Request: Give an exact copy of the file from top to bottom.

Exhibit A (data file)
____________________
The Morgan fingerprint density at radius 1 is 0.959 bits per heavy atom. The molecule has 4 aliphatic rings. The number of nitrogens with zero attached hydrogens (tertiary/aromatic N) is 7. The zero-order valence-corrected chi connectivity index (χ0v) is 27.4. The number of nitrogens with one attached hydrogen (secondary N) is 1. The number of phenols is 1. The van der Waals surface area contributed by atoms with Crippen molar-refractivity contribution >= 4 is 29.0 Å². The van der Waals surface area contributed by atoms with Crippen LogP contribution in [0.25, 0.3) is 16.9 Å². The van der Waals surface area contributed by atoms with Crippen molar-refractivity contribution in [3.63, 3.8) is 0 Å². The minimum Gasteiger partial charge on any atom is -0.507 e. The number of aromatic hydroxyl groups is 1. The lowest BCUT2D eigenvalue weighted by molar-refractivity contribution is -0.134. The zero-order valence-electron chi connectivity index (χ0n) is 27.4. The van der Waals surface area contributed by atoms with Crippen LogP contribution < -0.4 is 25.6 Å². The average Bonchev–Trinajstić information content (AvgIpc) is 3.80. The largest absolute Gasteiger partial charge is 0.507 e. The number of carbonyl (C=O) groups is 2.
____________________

The Morgan fingerprint density at radius 1 is 0.959 bits per heavy atom. The molecule has 4 aliphatic rings. The number of nitrogens with zero attached hydrogens (tertiary/aromatic N) is 7. The zero-order valence-corrected chi connectivity index (χ0v) is 27.4. The number of nitrogens with one attached hydrogen (secondary N) is 1. The number of phenols is 1. The van der Waals surface area contributed by atoms with Crippen molar-refractivity contribution >= 4 is 29.0 Å². The van der Waals surface area contributed by atoms with Crippen LogP contribution in [0.25, 0.3) is 16.9 Å². The van der Waals surface area contributed by atoms with Crippen molar-refractivity contribution in [3.63, 3.8) is 0 Å². The minimum Gasteiger partial charge on any atom is -0.507 e. The number of aromatic hydroxyl groups is 1. The lowest BCUT2D eigenvalue weighted by molar-refractivity contribution is -0.134. The zero-order valence-electron chi connectivity index (χ0n) is 27.4. The van der Waals surface area contributed by atoms with Crippen LogP contribution < -0.4 is 25.6 Å². The average Bonchev–Trinajstić information content (AvgIpc) is 3.80. The largest absolute Gasteiger partial charge is 0.507 e. The number of carbonyl (C=O) groups is 2.